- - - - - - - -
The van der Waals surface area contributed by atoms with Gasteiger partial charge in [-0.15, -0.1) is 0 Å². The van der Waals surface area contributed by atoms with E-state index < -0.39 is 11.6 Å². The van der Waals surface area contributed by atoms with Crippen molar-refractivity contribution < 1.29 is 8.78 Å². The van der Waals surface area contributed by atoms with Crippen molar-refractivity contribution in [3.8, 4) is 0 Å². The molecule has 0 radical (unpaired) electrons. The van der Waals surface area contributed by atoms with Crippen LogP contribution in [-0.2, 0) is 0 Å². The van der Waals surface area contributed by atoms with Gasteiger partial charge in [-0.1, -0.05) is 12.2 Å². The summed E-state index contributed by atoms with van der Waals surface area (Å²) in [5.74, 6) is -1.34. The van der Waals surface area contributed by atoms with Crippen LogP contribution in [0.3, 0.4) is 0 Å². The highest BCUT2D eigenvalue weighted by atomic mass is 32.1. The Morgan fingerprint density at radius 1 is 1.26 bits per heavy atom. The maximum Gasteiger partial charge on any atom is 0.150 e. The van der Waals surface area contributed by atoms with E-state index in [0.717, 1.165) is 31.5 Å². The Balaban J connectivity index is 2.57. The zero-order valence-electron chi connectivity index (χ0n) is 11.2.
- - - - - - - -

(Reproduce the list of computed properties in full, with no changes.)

The van der Waals surface area contributed by atoms with Gasteiger partial charge in [-0.15, -0.1) is 0 Å². The van der Waals surface area contributed by atoms with E-state index < -0.39 is 11.6 Å². The van der Waals surface area contributed by atoms with Crippen molar-refractivity contribution < 1.29 is 8.78 Å². The van der Waals surface area contributed by atoms with Crippen molar-refractivity contribution in [3.8, 4) is 0 Å². The molecule has 0 radical (unpaired) electrons. The van der Waals surface area contributed by atoms with Crippen LogP contribution in [-0.2, 0) is 0 Å². The van der Waals surface area contributed by atoms with Gasteiger partial charge in [-0.1, -0.05) is 12.2 Å². The summed E-state index contributed by atoms with van der Waals surface area (Å²) in [5.74, 6) is -1.34. The van der Waals surface area contributed by atoms with Crippen LogP contribution in [0.3, 0.4) is 0 Å². The highest BCUT2D eigenvalue weighted by atomic mass is 32.1. The Morgan fingerprint density at radius 1 is 1.26 bits per heavy atom. The maximum Gasteiger partial charge on any atom is 0.150 e. The van der Waals surface area contributed by atoms with E-state index in [0.717, 1.165) is 31.5 Å². The Balaban J connectivity index is 2.57. The zero-order valence-electron chi connectivity index (χ0n) is 11.2.